Using a ¾-inch cutter for small vols-au-vent, or a 2- to 2.5-inch round cutter for large, cut centers from half of the rounds to make rings. These rings will become the sides of the vols-au-vent, while the solid disks will be the bottoms. You can either save the center cut-outs to bake off as little “caps” for you vols-au-vent, or put them in the scrap pile.

Dock the solid bottom rounds with a fork (prick them lightly, making sure not to go all the way through the pastry) and lightly brush them with egg wash. Place the rings directly on top of the bottom rounds and very lightly press them to adhere. Brush the top rings lightly with egg wash, trying not to drip any down the sides (which may inhibit rise). If you are using the little “caps,” dock and egg wash them as well.

Refrigerate the assembled vols-au-vent on the lined baking sheet while you pre-heat the oven to 400ºF (200ºC). (You could also cover and refrigerate them for a few hours at this point.)

Once the oven is heated, remove the sheet from the refrigerator and place a silicon baking mat (preferred because of its weight) or another sheet of parchment over top of the shells. This will help them rise evenly. Bake the shells until they have risen and begin to brown, about 10-15 minutes depending on their size. Reduce the oven temperature to 350ºF (180ºC), and remove the silicon mat or parchment sheet from the top of the vols-au-vent. If the centers have risen up inside the vols-au-vent, you can gently press them down. Continue baking (with no sheet on top) until the layers are golden, about 15-20 minutes more. (If you are baking the center “caps” they will likely be finished well ahead of the shells, so keep an eye on them and remove them from the oven when browned.)

Remove to a rack to cool. Cool to room temperature for cold fillings or to warm for hot fillings.

Fill and serve.  Voila!

Here’s what my tops looked like, I dipped the bottoms in the Chocolate Ganache…

Look at all those pretty air pockets!

*For additional rise on the larger-sized vols-au-vents, you can stack one or two additional ring layers on top of each other (using egg wash to “glue”). This will give higher sides to larger vols-au-vents, but is not advisable for the smaller ones, whose bases may not be large enough to support the extra weight.

*Although they are at their best filled and eaten soon after baking, baked vols-au-vent shells can be stored airtight for a day.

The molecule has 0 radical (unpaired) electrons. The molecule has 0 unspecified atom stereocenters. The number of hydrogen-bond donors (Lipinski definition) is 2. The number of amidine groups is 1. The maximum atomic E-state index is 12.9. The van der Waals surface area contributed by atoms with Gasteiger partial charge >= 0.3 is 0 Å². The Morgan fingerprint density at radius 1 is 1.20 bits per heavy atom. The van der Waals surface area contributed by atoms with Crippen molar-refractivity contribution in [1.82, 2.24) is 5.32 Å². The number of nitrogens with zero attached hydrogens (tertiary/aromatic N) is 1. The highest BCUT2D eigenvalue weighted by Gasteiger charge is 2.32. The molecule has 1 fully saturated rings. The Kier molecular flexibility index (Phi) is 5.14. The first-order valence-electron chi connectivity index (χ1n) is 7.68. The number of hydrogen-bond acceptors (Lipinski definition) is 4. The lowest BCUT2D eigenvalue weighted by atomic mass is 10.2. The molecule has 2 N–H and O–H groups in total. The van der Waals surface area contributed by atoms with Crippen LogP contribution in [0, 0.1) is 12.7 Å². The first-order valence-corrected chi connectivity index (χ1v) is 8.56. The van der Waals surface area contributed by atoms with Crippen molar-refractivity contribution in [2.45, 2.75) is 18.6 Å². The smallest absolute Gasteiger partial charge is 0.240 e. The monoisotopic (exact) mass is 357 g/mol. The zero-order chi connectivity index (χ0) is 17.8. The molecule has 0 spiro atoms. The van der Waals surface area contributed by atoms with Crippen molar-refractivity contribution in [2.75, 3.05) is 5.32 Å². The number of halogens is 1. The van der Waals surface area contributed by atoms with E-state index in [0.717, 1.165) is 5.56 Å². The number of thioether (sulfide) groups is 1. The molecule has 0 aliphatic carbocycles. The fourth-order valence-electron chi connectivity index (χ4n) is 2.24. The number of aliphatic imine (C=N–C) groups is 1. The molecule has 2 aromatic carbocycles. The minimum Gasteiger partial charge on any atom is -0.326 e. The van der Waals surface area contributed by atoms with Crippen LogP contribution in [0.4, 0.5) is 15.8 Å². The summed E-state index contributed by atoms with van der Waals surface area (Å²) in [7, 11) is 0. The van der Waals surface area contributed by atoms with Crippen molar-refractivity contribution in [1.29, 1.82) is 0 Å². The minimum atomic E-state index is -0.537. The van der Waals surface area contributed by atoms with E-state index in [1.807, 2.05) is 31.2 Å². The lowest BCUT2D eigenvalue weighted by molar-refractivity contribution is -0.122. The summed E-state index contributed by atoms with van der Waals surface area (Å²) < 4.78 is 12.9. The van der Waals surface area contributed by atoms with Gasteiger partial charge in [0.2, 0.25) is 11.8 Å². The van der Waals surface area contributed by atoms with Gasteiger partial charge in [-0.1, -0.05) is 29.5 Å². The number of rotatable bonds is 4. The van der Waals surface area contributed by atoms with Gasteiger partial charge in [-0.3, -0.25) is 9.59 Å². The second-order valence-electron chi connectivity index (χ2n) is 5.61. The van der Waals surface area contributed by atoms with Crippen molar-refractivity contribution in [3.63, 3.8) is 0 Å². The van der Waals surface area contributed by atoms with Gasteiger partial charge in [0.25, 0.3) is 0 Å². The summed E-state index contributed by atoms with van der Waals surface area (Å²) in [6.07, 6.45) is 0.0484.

*Shaped, unbaked vols-au-vent can be wrapped and frozen for up to a month (bake from frozen, egg-washing them first).

Michel Richard’s Puff Pastry Dough

From: Baking with Julia by Dorie Greenspan
Yield: 2-1/2 pounds dough

Steph’s note: This recipe makes more than you will need for the quantity of vols-au-vent stated above. While I encourage you to make the full recipe of puff pastry, as extra dough freezes well, you can halve it successfully if you’d rather not have much leftover.

There is a wonderful on-line video from the PBS show “Baking with Julia” that accompanies the book. In it, Michel Richard and Julia Child demonstrate making puff pastry dough (although they go on to use it in other applications). They do seem to give slightly different ingredient measurements verbally than the ones in the book…I listed the recipe as it appears printed in the book.

2-1/2 cups (12.2 oz/ 354 g) unbleached all-purpose flour
1-1/4 cups (5.0 oz/ 142 g) cake flour
1 tbsp. salt (you can cut this by half for a less salty dough or for sweet preparations)
1-1/4 cups (10 fl oz/ 300 ml) ice water
1 pound (16 oz/ 454 g) very cold unsalted butter

plus extra flour for dusting work surface

Mixing the Dough:

Check the capacity of your food processor before you start. If it cannot hold the full quantity of ingredients, make the dough into two batches and combine them.

Put the all-purpose flour, cake flour, and salt in the work bowl of a food processor fitted with a metal blade and pulse a couple of times just to mix. Add the water all at once, pulsing until the dough forms a ball on the blade. The dough will be very moist and pliable and will hold together when squeezed between your fingers. (Actually, it will feel like Play-Doh.)

Remove the dough from the machine, form it into a ball, with a small sharp knife, slash the top in a tic-tac-toe pattern. Wrap the dough in a damp towel and refrigerate for about 5 minutes.